press history


NHK Trophy 2016: Tessa & Scott + slow mo!chemistry

Ben Franklin’s Head Press

While Benjamin Franklin has been credited with such inventions as the urinary catheter, bifocal glasses and the lightning rod, there’s another creation that has received surprisingly little attention — the head press. Pictured above, the head press was one of Franklin’s favorite inventions. “What you do is, you force a person’s head under the press, and then you turn this handle until you crush the person’s head,” wrote Franklin in his seminal work, The Head Press and How to Use It (1777). “It’s really useful when you’re having a disagreement with John Adams and you just want to get him to shut the hell up.”


“If you have the feeling that something is wrong, don’t be afraid to speak up.“ – Fred Korematsu, born January 30, 1919.  For his work resisting F.D.R.’s Executive Order 9066 and fighting for the survivors of the Japanese American internment, he was awarded the Presidential Medal of Freedom. To commemorate his journey as a civil rights activist, the “Fred Korematsu Day of Civil Liberties and the Constitution” was observed for first time on January 30, 2011, by the state of California.  It was the first such commemoration for an Asian American in the US.

He is the subject of a new book by Lorraine K. Bannai, Enduring Conviction: Fred Korematsu and His Quest for Justice.

A coloring of John Dee’s Hieroglyphicon Britanicon, from the frontispiece to Rare and General Memorials, pertayning the Perfect Arte of Navigation (written in 1577 - 1578). It was designed to urge Queen Elizabeth to pursue the colonization of North America. There’s a great breakdown of the symbols Dee employed in Jim Egan’s Elizabethan America, from Cosmopolite Press. 

The image depicts a sequence of events concerning John Dee’s proposed British Empire and the colonization of North America (which Dee refers to as “Atlantis” on his maps). A common woman on her knees pleads in Greek to Queen Elizabeth (who is joined by Europa and her bull, Zeus) to “Send forth a sailing expedition,” and the banner to her left continues, “to build a steadfast watch-post.” The river depicted represents The John Dee River (which is now called Narragansett Bay), and it is occupied by five ships representing the Cinque Ports, Elizabeth’s naval force. Below the ships, new colonies prosper with trade, well guarded by watchmen to the left.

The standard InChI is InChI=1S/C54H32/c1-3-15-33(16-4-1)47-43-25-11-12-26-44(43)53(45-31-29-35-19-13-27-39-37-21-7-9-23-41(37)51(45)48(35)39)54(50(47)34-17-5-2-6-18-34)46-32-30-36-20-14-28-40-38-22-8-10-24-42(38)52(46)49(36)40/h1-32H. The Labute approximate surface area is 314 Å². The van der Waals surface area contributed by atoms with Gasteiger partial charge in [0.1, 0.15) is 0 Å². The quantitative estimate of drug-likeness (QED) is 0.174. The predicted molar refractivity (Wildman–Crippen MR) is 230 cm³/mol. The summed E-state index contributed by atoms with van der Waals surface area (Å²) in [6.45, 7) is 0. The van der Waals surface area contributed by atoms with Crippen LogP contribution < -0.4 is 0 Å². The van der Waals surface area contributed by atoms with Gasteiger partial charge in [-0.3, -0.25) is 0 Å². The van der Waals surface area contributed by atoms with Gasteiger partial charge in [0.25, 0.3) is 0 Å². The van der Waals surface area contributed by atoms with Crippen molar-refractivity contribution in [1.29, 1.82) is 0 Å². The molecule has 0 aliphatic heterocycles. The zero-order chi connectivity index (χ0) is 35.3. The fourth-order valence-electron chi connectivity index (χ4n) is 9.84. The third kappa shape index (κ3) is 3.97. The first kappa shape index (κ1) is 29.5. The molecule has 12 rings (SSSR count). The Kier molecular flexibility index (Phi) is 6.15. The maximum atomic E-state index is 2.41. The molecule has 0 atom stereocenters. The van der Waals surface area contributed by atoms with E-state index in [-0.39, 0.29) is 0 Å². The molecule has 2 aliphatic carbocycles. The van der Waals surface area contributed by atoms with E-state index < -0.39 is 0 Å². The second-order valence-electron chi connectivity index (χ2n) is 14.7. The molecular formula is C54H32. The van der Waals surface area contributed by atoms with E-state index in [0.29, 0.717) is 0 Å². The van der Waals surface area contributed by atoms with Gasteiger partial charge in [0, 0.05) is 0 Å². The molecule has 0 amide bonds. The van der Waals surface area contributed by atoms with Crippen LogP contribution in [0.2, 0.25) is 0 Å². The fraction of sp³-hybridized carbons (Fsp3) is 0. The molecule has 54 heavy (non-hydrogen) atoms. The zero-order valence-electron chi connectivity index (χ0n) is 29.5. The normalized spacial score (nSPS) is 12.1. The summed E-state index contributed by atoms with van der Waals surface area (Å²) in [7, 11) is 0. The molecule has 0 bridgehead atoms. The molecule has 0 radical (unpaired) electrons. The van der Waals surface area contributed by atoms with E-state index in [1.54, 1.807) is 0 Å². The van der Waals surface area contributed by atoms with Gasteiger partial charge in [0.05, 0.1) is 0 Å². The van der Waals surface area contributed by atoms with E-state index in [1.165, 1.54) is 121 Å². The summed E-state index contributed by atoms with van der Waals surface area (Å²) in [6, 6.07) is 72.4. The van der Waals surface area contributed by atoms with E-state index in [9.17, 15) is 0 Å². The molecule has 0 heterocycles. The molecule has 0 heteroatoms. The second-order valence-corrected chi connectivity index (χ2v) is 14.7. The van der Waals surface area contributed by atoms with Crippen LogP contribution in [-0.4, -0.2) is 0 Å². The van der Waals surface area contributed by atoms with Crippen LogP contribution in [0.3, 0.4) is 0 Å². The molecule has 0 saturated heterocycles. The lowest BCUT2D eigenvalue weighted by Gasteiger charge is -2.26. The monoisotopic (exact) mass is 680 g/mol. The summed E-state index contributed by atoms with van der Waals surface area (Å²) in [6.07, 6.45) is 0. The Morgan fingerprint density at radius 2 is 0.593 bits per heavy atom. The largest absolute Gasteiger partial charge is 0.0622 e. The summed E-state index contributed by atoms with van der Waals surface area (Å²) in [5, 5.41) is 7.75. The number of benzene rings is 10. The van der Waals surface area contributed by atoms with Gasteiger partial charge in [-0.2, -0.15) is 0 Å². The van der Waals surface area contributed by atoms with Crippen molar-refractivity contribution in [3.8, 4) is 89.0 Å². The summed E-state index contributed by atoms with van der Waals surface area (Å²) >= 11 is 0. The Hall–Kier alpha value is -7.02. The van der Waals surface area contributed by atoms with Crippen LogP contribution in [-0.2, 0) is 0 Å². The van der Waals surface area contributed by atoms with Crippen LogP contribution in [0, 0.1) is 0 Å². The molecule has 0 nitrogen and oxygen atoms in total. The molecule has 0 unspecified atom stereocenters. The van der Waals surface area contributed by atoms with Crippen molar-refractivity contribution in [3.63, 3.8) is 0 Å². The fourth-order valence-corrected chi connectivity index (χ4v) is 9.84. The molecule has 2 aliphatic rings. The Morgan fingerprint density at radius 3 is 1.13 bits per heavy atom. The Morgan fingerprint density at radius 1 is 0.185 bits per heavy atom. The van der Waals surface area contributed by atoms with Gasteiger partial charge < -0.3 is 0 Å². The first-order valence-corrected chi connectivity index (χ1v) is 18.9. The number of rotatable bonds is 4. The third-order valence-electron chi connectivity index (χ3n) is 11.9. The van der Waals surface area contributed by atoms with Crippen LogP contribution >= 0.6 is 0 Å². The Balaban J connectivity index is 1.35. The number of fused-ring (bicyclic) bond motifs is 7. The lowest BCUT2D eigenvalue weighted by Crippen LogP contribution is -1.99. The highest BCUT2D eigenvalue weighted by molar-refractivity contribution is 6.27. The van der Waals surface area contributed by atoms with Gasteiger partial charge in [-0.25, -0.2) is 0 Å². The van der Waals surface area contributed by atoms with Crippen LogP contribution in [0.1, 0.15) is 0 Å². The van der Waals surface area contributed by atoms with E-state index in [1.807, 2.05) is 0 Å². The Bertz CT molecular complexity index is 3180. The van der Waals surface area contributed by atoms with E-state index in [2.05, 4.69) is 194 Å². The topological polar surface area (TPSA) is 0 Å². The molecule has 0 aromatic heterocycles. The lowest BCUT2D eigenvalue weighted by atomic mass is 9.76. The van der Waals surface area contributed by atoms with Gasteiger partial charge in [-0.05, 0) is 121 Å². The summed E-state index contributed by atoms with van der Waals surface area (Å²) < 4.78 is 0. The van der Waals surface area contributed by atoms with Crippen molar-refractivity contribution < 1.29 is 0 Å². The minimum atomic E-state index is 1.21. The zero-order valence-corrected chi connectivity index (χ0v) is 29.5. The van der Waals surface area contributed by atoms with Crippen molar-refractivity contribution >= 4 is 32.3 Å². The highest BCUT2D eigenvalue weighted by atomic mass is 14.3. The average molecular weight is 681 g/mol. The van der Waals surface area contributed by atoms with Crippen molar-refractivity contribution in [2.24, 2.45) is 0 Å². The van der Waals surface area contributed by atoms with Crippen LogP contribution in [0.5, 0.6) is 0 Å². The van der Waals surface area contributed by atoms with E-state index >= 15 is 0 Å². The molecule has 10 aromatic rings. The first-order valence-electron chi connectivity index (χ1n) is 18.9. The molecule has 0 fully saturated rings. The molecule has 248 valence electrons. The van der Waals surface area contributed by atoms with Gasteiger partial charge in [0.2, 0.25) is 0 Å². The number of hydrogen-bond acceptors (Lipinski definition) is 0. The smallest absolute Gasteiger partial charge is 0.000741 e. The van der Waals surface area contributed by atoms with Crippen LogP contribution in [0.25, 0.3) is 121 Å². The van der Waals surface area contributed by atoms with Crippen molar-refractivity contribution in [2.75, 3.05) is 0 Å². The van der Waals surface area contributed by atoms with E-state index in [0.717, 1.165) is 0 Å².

In the skies above, YHWH is written in Hebrew, the concept represented as an emanating glory of rays distinct from the sun, moon and stars. The archangel Michael (again labeled in Hebrew) flies overhead; Egan asserts that Michael was inserted as clue towards the location of the proposed colony, as Michael’s numerical value in the Shemhamphorasch is 42, and Dee’s world map placed Rhode Island at 42 degrees latitude north of the equator, and 42 degrees longitude west of the Prime Meridian. 

Below Michael stands a statue of Lady Occasion (a British, female Caerus figure) with a laureled wreath extended towards Queen Elizabeth. She stands upon a tetrahedron, the fundamental building block of the geometer’s universe; John Dee has an especial affinity for triangles, and used the Greek letter Delta to sign his own name.